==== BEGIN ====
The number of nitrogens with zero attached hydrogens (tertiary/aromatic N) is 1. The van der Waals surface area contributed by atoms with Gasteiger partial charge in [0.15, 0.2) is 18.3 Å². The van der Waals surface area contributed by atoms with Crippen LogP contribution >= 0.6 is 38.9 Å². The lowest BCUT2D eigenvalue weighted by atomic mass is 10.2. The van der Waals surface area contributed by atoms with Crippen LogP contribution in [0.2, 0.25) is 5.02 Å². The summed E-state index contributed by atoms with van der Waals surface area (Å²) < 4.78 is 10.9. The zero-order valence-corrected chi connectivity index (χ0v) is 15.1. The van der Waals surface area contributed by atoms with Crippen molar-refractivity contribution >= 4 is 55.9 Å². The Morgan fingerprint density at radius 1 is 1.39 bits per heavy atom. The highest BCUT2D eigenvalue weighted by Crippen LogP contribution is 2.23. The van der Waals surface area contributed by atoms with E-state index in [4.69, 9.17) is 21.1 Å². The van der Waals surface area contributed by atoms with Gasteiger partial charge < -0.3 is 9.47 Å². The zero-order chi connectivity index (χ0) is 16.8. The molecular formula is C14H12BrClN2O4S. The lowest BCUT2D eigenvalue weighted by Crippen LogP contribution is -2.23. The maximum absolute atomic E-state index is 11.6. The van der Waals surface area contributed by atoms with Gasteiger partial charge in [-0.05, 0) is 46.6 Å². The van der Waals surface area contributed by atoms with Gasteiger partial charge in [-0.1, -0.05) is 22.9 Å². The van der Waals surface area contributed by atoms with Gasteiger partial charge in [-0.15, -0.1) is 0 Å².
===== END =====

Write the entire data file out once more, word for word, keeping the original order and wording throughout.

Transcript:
The number of nitrogens with zero attached hydrogens (tertiary/aromatic N) is 1. The van der Waals surface area contributed by atoms with Gasteiger partial charge in [0.15, 0.2) is 18.3 Å². The van der Waals surface area contributed by atoms with Crippen LogP contribution >= 0.6 is 38.9 Å². The lowest BCUT2D eigenvalue weighted by atomic mass is 10.2. The van der Waals surface area contributed by atoms with Crippen LogP contribution in [0.2, 0.25) is 5.02 Å². The summed E-state index contributed by atoms with van der Waals surface area (Å²) < 4.78 is 10.9. The zero-order valence-corrected chi connectivity index (χ0v) is 15.1. The van der Waals surface area contributed by atoms with Crippen molar-refractivity contribution >= 4 is 55.9 Å². The Morgan fingerprint density at radius 1 is 1.39 bits per heavy atom. The highest BCUT2D eigenvalue weighted by Crippen LogP contribution is 2.23. The van der Waals surface area contributed by atoms with E-state index in [4.69, 9.17) is 21.1 Å². The van der Waals surface area contributed by atoms with Gasteiger partial charge < -0.3 is 9.47 Å². The zero-order chi connectivity index (χ0) is 16.8. The molecular formula is C14H12BrClN2O4S. The lowest BCUT2D eigenvalue weighted by Crippen LogP contribution is -2.23. The maximum absolute atomic E-state index is 11.6. The van der Waals surface area contributed by atoms with Gasteiger partial charge in [-0.05, 0) is 46.6 Å². The van der Waals surface area contributed by atoms with Gasteiger partial charge in [-0.1, -0.05) is 22.9 Å². The van der Waals surface area contributed by atoms with Gasteiger partial charge in [-0.15, -0.1) is 0 Å².